Screening is a practice that was established in Saskatchewan Health Authority facilities since the beginning of the pandemic to adhere to the public health order and ensure safe entry.
At Royal University Hospital (RUH), located in Saskatoon, the first stop in the screening process is an SHA Protective Services Officer. Behind the officer are two screening stations. At the first station, your temperature will be checked by a thermal camera, you will be asked to exchange your current mask for a clean medical grade mask and sanitize your hands.
When screening at this station is complete, you will move on to the second screening area. The entrance attendants that work at these stations assist designated family support persons wishing to see or support a patient. These stations use a pre-existing program that SHA uses for patient locating in acute care. Non-valuable packages for patients can also be dropped off at these stations and will be delivered to the units.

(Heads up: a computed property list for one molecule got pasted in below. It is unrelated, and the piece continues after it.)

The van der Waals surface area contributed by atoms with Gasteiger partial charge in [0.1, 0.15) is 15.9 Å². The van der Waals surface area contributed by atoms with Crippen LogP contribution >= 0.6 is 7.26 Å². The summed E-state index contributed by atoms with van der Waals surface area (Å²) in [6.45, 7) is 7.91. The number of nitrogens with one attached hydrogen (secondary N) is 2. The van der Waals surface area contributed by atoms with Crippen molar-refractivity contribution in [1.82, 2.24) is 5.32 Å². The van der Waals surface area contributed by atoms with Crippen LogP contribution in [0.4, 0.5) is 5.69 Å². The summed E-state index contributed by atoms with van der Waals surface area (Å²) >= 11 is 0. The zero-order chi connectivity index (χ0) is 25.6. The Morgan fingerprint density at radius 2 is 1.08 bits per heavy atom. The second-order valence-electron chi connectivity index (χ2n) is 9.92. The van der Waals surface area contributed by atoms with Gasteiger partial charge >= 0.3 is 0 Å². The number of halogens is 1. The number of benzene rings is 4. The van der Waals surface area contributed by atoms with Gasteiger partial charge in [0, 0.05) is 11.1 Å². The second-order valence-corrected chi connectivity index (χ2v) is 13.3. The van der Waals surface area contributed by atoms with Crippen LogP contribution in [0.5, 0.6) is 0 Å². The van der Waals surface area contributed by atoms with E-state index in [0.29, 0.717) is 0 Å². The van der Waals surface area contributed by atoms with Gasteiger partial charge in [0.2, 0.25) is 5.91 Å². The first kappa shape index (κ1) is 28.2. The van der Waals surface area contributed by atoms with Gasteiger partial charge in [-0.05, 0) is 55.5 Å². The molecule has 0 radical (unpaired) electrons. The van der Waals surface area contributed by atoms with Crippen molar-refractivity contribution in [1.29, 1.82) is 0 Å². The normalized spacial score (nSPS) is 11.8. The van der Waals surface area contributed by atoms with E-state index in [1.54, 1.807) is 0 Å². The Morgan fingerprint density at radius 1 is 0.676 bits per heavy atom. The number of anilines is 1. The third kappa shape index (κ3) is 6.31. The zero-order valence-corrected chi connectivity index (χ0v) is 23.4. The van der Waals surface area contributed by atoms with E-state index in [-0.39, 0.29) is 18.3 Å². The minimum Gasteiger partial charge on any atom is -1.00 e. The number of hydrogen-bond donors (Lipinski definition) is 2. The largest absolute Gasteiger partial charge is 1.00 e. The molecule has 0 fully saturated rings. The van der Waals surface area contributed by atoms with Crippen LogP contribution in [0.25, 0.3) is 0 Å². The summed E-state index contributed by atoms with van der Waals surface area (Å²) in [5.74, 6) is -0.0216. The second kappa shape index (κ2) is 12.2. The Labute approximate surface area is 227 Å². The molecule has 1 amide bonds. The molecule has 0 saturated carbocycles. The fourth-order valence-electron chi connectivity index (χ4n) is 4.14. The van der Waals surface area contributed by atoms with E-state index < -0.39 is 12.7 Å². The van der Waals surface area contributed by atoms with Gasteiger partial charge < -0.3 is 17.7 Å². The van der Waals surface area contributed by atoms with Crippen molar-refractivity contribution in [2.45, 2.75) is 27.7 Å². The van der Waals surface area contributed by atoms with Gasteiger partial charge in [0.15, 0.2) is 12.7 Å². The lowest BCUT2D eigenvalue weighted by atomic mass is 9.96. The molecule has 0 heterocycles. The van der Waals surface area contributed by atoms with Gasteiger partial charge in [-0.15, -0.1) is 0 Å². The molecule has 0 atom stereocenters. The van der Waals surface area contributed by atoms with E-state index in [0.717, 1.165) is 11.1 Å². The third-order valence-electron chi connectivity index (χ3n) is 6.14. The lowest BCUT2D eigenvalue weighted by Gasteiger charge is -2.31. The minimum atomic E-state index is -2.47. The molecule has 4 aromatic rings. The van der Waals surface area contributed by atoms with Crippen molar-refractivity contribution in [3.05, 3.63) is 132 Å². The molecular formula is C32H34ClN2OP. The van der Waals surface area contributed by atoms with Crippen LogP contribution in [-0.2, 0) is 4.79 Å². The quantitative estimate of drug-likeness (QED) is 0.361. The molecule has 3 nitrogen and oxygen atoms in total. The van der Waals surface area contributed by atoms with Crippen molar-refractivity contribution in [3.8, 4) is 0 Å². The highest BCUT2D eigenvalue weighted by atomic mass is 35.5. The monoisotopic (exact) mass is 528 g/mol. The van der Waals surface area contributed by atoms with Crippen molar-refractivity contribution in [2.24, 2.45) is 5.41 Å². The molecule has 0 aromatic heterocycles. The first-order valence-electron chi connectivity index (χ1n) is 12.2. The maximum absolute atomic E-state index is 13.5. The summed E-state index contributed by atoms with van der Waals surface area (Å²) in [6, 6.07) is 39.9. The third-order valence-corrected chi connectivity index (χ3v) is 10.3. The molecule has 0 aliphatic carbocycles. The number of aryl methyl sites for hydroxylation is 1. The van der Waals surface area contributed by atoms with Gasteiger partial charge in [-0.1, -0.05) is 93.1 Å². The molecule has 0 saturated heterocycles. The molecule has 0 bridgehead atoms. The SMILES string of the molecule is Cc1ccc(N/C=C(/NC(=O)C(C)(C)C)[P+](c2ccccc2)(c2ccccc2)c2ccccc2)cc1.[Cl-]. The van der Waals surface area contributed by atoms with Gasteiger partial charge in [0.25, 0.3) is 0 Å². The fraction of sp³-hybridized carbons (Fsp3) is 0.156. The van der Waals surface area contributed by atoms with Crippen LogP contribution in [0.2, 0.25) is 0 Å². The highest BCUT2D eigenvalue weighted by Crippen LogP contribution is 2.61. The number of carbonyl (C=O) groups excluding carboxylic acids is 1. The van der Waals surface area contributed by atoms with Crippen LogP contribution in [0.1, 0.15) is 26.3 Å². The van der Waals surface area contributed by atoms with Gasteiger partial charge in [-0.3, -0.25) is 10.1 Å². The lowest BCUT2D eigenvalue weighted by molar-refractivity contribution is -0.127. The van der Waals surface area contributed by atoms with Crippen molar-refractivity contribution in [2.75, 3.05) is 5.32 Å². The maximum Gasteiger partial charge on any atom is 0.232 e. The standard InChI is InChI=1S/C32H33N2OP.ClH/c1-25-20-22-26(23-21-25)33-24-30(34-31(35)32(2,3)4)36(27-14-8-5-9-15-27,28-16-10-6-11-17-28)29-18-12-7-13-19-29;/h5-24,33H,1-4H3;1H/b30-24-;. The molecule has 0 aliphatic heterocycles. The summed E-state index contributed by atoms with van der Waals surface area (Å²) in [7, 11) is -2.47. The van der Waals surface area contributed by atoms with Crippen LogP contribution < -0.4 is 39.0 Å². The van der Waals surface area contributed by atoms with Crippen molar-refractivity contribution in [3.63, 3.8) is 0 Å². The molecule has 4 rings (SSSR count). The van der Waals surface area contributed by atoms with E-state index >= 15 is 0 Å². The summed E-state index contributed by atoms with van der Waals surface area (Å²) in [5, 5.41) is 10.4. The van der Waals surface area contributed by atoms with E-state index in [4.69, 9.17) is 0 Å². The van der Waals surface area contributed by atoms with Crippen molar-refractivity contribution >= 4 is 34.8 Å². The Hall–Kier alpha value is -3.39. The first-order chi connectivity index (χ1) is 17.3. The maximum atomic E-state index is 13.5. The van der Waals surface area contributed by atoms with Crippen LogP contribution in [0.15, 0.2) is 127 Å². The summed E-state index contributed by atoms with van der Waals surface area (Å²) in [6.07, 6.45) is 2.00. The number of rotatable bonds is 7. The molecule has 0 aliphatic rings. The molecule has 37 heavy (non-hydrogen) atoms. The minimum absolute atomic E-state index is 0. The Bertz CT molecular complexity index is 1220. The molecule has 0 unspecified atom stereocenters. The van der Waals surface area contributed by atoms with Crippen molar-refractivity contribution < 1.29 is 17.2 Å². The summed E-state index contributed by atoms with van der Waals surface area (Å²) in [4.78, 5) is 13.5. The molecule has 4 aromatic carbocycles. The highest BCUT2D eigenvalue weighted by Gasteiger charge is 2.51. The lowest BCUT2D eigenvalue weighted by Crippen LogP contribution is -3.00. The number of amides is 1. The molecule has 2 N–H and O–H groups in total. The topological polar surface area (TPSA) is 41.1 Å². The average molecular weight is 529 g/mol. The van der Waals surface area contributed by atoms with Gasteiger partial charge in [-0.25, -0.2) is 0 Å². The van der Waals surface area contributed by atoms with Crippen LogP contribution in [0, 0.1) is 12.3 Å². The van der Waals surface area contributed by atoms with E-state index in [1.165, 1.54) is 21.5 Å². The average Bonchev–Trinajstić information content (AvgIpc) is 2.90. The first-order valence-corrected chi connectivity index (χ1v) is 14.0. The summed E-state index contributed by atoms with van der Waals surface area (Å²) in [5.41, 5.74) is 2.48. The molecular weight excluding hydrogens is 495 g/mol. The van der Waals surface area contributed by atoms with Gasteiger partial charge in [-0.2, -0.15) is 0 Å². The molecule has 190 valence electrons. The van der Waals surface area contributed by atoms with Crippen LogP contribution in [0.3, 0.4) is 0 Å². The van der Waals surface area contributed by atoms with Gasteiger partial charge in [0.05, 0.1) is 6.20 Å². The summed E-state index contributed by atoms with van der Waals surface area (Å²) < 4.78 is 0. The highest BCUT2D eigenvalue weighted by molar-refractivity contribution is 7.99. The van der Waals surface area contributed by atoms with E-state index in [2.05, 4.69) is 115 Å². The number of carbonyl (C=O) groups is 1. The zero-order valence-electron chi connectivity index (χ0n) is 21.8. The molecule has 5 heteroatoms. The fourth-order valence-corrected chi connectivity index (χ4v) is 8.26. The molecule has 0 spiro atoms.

Christine, the manager of the Screening department, stands in front of the two screening stations at Royal University Hospital.
Christine, the manager of the screening departments at the four acute care sites in Saskatoon, came from Public Health and Surgical Booking. She was familiar with scheduling and has a strong background in client service. Last summer, the department was created to ensure the patient and family centered care model was focused on during the pandemic restrictions. There are 55 full-time and part time staff and 10 casual staff across the acute sites.
“We realize there may be a few distressed people that come to the screening stations. Sometimes lending an ear is all they need,” says Christine. “Though we are compassionate and respectful, we do run a tight ship to keep our patients, staff and the public safe.”